Free
Book Review  |   October 2011
The Ventilator Dependent Patient: End of Life Issue? A Pulmonologist's Perspective
Article Information
Book Review   |   October 2011
The Ventilator Dependent Patient: End of Life Issue? A Pulmonologist's Perspective
The Journal of the American Osteopathic Association, October 2011, Vol. 111, 592. doi:10.7556/jaoa.2011.111.10.592
The Journal of the American Osteopathic Association, October 2011, Vol. 111, 592. doi:10.7556/jaoa.2011.111.10.592
In The Ventilator Dependent Patient: End of Life Issue? A Pulmonologist's Perspective, a highly experienced, well-trained lung specialist puts into words his experiences with a series of patients who received mechanical ventilation and his opinions about several issues surrounding their care. Nicholas DiFilippo, DO, a pulmonologist with Internal Medicine and Pulmonary Diseases, Ltd, in Oak Lawn, Illinois, suggests that the patient scenarios in the book may serve as “food for thought” for a broad range of readers, from physicians to lawyers to medical ethicists. He states that his goal is to “provide readers with a balanced understanding regarding interactions involving ventilators, patients, and families,” noting that “[l]ife and death literally hang on this balance.” 
The book consists of 7 chapters: “Recurring CPR [cardiopulmonary resuscitation],” “Marriage on a Ventilator,” “Prolonged Coma,” “Why is My Wife Intubated?” “Withdrawal of Life Support,” “Multiple Visitors at Bedside,” and “Summary.” Each chapter presents an interesting and unique experience in patient care. Every case explores the human side of mechanical ventilator dependency, a part of healthcare that is often ignored. Dr DiFilippo makes it a point to discuss the human emotional impacts that mechanical ventilator dependence have had on his patients and their families. An example from the book follows:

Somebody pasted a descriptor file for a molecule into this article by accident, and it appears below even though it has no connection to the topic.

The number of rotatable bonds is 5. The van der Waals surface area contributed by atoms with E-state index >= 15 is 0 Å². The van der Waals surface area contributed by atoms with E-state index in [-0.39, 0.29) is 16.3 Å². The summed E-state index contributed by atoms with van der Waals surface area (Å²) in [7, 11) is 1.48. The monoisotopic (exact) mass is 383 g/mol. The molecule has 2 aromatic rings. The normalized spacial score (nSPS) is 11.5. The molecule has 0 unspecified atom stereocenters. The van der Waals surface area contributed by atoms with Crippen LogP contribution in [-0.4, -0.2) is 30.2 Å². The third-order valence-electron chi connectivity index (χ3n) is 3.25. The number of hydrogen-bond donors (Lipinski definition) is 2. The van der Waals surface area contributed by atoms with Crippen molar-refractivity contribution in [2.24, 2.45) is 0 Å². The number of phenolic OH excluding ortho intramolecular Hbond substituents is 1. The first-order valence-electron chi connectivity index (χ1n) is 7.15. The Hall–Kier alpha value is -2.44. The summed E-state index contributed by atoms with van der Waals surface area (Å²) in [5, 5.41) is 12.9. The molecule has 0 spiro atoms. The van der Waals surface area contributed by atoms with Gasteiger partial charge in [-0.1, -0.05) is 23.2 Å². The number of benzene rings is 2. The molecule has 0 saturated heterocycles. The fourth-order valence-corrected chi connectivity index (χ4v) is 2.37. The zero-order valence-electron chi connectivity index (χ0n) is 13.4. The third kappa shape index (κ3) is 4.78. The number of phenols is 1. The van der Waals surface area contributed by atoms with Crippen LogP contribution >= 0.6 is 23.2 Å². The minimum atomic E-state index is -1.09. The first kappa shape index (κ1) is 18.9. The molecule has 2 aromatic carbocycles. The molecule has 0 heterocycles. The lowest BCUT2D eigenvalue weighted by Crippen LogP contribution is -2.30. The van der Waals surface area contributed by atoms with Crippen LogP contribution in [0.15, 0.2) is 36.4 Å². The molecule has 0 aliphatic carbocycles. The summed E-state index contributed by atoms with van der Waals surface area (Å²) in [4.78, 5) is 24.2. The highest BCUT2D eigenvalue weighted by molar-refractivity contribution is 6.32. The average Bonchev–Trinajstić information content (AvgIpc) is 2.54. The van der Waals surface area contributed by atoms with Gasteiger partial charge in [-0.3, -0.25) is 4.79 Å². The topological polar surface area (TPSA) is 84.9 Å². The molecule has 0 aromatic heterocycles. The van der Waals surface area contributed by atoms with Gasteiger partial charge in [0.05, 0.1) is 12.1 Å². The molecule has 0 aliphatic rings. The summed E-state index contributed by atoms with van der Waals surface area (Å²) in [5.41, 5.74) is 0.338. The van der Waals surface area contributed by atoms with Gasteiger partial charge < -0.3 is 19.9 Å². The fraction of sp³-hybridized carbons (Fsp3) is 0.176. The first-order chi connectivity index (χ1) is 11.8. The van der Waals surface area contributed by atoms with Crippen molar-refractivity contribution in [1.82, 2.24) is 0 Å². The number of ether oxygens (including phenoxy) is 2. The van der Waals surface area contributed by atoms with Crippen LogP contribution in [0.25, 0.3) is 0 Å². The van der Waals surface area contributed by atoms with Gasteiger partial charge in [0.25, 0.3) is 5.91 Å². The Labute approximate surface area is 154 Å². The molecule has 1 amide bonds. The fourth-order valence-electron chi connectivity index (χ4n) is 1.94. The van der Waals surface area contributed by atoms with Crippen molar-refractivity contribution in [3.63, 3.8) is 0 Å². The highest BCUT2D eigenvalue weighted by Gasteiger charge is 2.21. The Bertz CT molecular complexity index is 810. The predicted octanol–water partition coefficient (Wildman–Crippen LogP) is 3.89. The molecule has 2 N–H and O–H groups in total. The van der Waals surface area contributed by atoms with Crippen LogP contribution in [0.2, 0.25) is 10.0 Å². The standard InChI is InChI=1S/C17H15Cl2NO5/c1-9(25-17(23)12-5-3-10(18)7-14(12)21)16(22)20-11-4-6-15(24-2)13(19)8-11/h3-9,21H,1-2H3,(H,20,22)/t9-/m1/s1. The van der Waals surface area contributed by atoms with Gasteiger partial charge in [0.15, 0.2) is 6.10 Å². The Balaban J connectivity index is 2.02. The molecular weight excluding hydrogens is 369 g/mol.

... the husband insisted that the wife should not be intubated, “No matter what!” It appeared that the wife also agreed. The husband proceeded to go home and have his lunch. The wife, however, became more short of breath and did not respond adequately to more conservative measures. She remained, nevertheless, alert and able to respond to questions adequately. The staff again discussed the need for intubation with the patient. As she was extremely short of breath, she agreed to being intubated and being placed on mechanical ventilation. When the husband returned, about three hours later, he found his wife intubated and on a ventilator. He began screaming, “Why is my wife intubated?” He also stated, “Look at her, she is completely useless!” The wife was alert on the ventilator and understood. She attempted to indicate to her husband that it was her choice to be intubated. Still the husband continued to complain.... He was informed of the urgency of the situation and the need for immediate intubation under the circumstances.... The husband eventually calmed down.

 
Dr DiFilippo also explains in simple terms several of the complex issues and procedures that are encountered with patients who receive mechanical ventilation. By his explanations and examples, Dr DiFilippo makes it clear that receiving mechanical ventilation is not synonymous with the end of life. After reviewing the patient cases presented in the book in his “Summary” chapter, the author notes the following: 
 

...ventilator patients are complete human beings, deserving of all courtesies consistent with human dignity. Mechanical ventilation places some limitations on individuals, but, certainly, mechanical ventilation is not always consistent with imminent death. Mental alertness is always a welcomed event and often is a positive factor in the final outcome. Patients receiving mechanical ventilation should be encouraged to do as much as possible in participating in activities of daily living. If they are able to sit up at the bedside and take a few steps, they should be allowed to do so with assistance. If they are able to eat without aspirating, they should be allowed to do so. If their mind is clear, uninfluenced by the effects of medications, they should be allowed to make their own decisions. Often, these patients only need valuable and precious time to get better; ventilator dependency may allow that precious time to happen for the patient.

 
The Ventilator Dependent Patient is a quick, simple, and enjoyable read. Although the book is not scientific in nature and includes no references, it nevertheless contains several important messages provided by an experienced clinician who has some 30 years experience taking care of patients who require mechanical ventilation.